To find a hashtag, search for its name and you will see it displayed inside a red circle. The size of the circle shows the popularity of the hashtag: The more popular the hasthag, the bigger the circle.
You can read the numerical popularity rating of the hashtag in the header of the page - see image below. This 0-100 rating is relative to the most popular hashtag on Twitter: The most popular hashtag will get 100, while a hashtag that is never used would get 0 (but actually, it will just be "not found").
Near the absolute Popularity number you’ll also find the weekly and monthly variation – that is, if and how much the popularity of the hashtag increased or decreased week on week (W) and month on month (M). You can click on the Weekly or Monthly change to go directly to the Popularity Trend chart.
Around the red circle, representing the hashtag you searched, you will also see its top related hashtags - up to 10 - displayed as blue circles. The correlation is measured as the percentage of tweets using the searched hashtag which also use the related one. The stronger the correlation, the thicker the line that links them. You can also read the actual percentage by moving your mouse pointer over the related hashtag.
You can explore the field of related hashtags by clicking on one of them (blue circles); this will automatically search that hashtag and will display its own related ones. This way you can easily find all the hashtag related to your interests, and learn which ones are the most and least popular and most and least specific.
If you want to visualize if two related hashtags share some correlations among them, you can click the "Advanced mode" option on the lower right corner of the graph. With this option, when you click a related hashtag its own top correlations will be displayed, with green links, along with those which were already displayed; on the right sample tweets using both hashtags will be shown.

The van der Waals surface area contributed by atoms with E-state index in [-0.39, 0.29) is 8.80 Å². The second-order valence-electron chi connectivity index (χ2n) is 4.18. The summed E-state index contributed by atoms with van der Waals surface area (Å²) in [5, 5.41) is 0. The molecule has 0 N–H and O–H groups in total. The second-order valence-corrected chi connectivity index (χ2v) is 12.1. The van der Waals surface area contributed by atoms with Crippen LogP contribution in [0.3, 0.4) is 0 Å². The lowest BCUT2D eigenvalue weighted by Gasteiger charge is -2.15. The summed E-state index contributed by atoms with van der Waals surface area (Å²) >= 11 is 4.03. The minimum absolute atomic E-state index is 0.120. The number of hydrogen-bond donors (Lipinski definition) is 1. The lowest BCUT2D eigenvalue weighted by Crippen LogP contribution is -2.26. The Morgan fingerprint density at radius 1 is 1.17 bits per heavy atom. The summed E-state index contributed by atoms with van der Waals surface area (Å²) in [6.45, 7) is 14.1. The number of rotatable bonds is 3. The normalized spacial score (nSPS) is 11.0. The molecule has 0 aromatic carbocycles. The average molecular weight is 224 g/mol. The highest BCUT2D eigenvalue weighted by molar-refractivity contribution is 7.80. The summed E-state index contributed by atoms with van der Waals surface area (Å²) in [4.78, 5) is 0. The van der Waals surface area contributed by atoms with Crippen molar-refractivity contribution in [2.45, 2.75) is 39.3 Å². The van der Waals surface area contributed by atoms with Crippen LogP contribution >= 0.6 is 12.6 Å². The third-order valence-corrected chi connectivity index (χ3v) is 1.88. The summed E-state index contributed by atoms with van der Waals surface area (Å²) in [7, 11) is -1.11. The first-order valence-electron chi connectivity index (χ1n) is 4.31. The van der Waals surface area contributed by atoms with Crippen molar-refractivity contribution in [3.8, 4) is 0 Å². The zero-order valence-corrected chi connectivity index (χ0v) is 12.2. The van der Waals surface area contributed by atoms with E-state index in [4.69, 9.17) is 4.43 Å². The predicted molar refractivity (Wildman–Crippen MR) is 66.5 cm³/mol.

If some hashtags are among the top ten correlations for both the selected (red) and the focused (yellow) hashtag, they will have both grey and pink links. If you then want to explore the focused hashtag, click it a second time.
The related hashtags visualization gives you a quick overview of all related hashtags. But, if you want to see more details or work on multiple related hashtags, you can click the “Table Mode” button:
In this mode, you’ll see the top 10 related hashtags in a table, which you can sort by hashtag popularity, correlation with the main hashtag, and trend. You can also search the related hashtag by clicking directly on its name.
With the table mode you can also select or deselect individual related hashtags by clicking the checkbox or row. When you have selected some hashtags, using the toolbar, you can:
- Save them as a new bundle
- Copy them to the clipboard, so that it becomes easy to paste them in a tweet or other social media message you’re writing
- Create a comparison of the hashtags
Related Hashtags Alerts
This feature allows you to set up hashtagify to send an alert directly to your inbox as soon as a new hashtag related to your interests starts trending. You can register free to use this feature.
Search the hashtag you're interested into. Below the related hashtags graph you’ll find a section showing any active breakout alerts for your hashtag – new alerts stay active for three days.
Taking as an example #mtv, a very hot hashtag at the time of writing, there were already many active alerts:
To start receiving alerts via email when a new related hashtag starts trending, you just need to click the envelope icon. You can deactivate the alerts by clicking the icon again.